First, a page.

Finishing the Meeting
Once again, Eddie refreshes the browser and this time a simple page is displayed, showing the build results, as in Figure 3
|Figure 3. Build Results: The figure shows the build results in a browser.
: Hey, Pete! You can browse to the CCNET
folder on my computer to see the build results!
Pete does so on the machine that he and Deepak are working on.
Pete and Deepak open their browser and navigate to the
CCNET folder on Eddie's computer.
: That is cool, but do we have to look at the browser each time we want to see the build results? It would be cool if we could have an application that monitors the build results.
: I think you can do that. There is an application called cctray
that runs in your system tray and notifies you of the build results.
: Cool; how do I run it?
: Hold on. We'll find out and let you know.
: Let's run the cctray app
and see what it does.
Navigating to the
C:\Projects\SportSPeak\CruiseControl.NET\cctray folder on his computer in File Explorer, Eddie double clicks on the
cctray.exe icon. A CC icon appears in the system tray and a notification bubble appears stating Monitor started. A couple of seconds later, an error message box is displayed indicating a socket exception: No connection could be made because the target machine actively refused it.
: Maybe we need to set up the Cruise Control server application? Let's look in the Help.
The two Cruise Control investigators discover that they need to have the Cruise Control server running for the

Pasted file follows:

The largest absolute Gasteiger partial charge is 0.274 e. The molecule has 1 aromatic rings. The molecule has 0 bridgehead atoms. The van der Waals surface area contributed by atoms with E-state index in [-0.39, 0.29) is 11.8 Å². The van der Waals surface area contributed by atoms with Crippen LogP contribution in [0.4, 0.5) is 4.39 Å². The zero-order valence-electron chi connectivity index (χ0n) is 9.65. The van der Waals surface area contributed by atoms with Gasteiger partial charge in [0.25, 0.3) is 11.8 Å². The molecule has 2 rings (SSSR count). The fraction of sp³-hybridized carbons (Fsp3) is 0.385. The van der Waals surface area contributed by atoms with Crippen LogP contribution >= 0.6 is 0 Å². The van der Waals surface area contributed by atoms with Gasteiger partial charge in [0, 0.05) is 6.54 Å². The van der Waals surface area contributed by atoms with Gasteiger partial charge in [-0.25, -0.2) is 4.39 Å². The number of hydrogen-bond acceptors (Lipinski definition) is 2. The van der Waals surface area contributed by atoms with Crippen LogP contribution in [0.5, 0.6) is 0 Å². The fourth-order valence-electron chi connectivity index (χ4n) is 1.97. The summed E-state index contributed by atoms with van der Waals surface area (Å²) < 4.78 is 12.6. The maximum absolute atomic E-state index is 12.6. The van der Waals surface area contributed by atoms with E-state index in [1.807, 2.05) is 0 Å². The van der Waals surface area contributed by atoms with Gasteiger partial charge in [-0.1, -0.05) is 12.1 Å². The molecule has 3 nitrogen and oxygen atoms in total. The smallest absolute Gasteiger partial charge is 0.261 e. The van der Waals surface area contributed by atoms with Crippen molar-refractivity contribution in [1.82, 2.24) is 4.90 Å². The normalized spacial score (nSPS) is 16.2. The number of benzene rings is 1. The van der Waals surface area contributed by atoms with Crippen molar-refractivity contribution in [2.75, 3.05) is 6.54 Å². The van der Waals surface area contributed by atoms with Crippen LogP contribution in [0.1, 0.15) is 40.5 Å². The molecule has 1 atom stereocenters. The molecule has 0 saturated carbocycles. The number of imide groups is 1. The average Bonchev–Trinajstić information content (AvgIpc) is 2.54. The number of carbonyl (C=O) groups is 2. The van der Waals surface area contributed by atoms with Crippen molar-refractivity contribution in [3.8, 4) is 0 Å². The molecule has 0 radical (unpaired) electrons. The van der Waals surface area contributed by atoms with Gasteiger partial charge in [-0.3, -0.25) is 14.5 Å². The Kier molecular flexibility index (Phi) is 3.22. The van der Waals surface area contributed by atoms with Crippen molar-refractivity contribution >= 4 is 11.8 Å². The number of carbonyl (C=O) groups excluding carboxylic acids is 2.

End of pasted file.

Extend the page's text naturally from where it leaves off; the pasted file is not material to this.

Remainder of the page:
cctray application to run. They also find out that they should add a line to the
ccnet.config file to indicate the Web server URL. They add this to the project element under the name
eXtreme Eddie: Ok, Deepak, you can run the cctray executable and in the settings, point to my computer. You should then get the latest build results.
.NET Deepak: Great. Thanks. That is so cool. Does it give me the test results as well?
Skeptic Sue: No we haven't gotten to that yet. I think that's the next thing for us to do.
eXtreme Eddie: I agree. It's important that we get the tests running every time we rebuild the system.
Skeptic Sue: Right. Let's see how we run NUnit tests from Cruise Control.
Once more, the two Cruise Control sleuths search through the Help files. They discover that they can add a tasks section to the ccnet.config file to run NUnit tests. After the Build element and before the Publishers element, they add the tasks element
Eddie runs ccnet and refreshes his browser. Sue and Eddie both see that something in their project is amiss, as in Figure 4.
C:\Program Files\NUnit 2.2\bin\nunit-console.exe
|Figure 4.A Test Fails: The figure shows the screen for a failing test.
: Hey guys; we have the tests running and one is failing.
(Defensively.) It wasn't me!
: What test? My cctray
application shows a successful build.
: Yes, we should really be using a build script from NAnt or something, as running the tests directly from Cruise Control only displays the results in the Web page. Right-click on your cctray
icon and select Launch Web page.
: Ok, it's the test we are working to fix at the moment!
: We have a running version of Cruise Control, so I guess we should get this running on the build computer now, rather than just Eddie's computer.
: Yes and sometime later in the project we might move over to using NAnt.
: I agree.
file that Sue and Eddie ended up with is shown in Listing 2
. Now that you have seen this team get started with their project, what should they do next? What tools should they use? What tools would you like them to explore for you? Let me know and your suggestions will be considered for possible future articles.
For more information, you can explore the Cruise Control .NET home page
and read this great article
on getting started with Cruise Control .NET.